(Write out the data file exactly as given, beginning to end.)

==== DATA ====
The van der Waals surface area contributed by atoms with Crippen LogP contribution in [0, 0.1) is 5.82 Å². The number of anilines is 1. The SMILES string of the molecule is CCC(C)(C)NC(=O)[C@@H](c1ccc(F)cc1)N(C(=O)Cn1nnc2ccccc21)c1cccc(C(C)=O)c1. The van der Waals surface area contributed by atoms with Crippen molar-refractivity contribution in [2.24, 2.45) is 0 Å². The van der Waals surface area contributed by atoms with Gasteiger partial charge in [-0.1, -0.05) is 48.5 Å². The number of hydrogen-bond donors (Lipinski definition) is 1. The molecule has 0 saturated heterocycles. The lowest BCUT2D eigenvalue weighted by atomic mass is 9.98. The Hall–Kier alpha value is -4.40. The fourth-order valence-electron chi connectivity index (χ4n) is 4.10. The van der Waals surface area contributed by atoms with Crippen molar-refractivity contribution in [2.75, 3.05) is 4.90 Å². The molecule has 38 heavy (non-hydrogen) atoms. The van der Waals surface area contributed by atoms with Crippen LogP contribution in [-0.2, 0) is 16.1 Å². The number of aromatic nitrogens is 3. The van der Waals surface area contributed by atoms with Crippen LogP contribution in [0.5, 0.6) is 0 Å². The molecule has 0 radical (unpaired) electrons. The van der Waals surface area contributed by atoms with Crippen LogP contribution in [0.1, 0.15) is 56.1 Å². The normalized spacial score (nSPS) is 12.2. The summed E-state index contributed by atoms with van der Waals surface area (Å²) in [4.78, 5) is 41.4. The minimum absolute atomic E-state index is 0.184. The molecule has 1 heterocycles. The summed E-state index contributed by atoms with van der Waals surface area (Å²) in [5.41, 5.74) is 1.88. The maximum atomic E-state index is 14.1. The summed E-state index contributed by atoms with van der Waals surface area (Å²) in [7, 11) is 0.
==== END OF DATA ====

The van der Waals surface area contributed by atoms with Crippen LogP contribution in [0, 0.1) is 5.82 Å². The number of anilines is 1. The SMILES string of the molecule is CCC(C)(C)NC(=O)[C@@H](c1ccc(F)cc1)N(C(=O)Cn1nnc2ccccc21)c1cccc(C(C)=O)c1. The van der Waals surface area contributed by atoms with Crippen molar-refractivity contribution in [2.24, 2.45) is 0 Å². The van der Waals surface area contributed by atoms with Gasteiger partial charge in [-0.1, -0.05) is 48.5 Å². The number of hydrogen-bond donors (Lipinski definition) is 1. The molecule has 0 saturated heterocycles. The lowest BCUT2D eigenvalue weighted by atomic mass is 9.98. The Hall–Kier alpha value is -4.40. The fourth-order valence-electron chi connectivity index (χ4n) is 4.10. The van der Waals surface area contributed by atoms with Crippen molar-refractivity contribution in [2.75, 3.05) is 4.90 Å². The molecule has 38 heavy (non-hydrogen) atoms. The van der Waals surface area contributed by atoms with Crippen LogP contribution in [-0.2, 0) is 16.1 Å². The number of aromatic nitrogens is 3. The van der Waals surface area contributed by atoms with Crippen LogP contribution in [0.5, 0.6) is 0 Å². The molecule has 0 radical (unpaired) electrons. The van der Waals surface area contributed by atoms with Crippen LogP contribution in [0.1, 0.15) is 56.1 Å². The normalized spacial score (nSPS) is 12.2. The summed E-state index contributed by atoms with van der Waals surface area (Å²) in [4.78, 5) is 41.4. The minimum absolute atomic E-state index is 0.184. The molecule has 1 heterocycles. The summed E-state index contributed by atoms with van der Waals surface area (Å²) in [5.41, 5.74) is 1.88. The maximum atomic E-state index is 14.1. The summed E-state index contributed by atoms with van der Waals surface area (Å²) in [7, 11) is 0.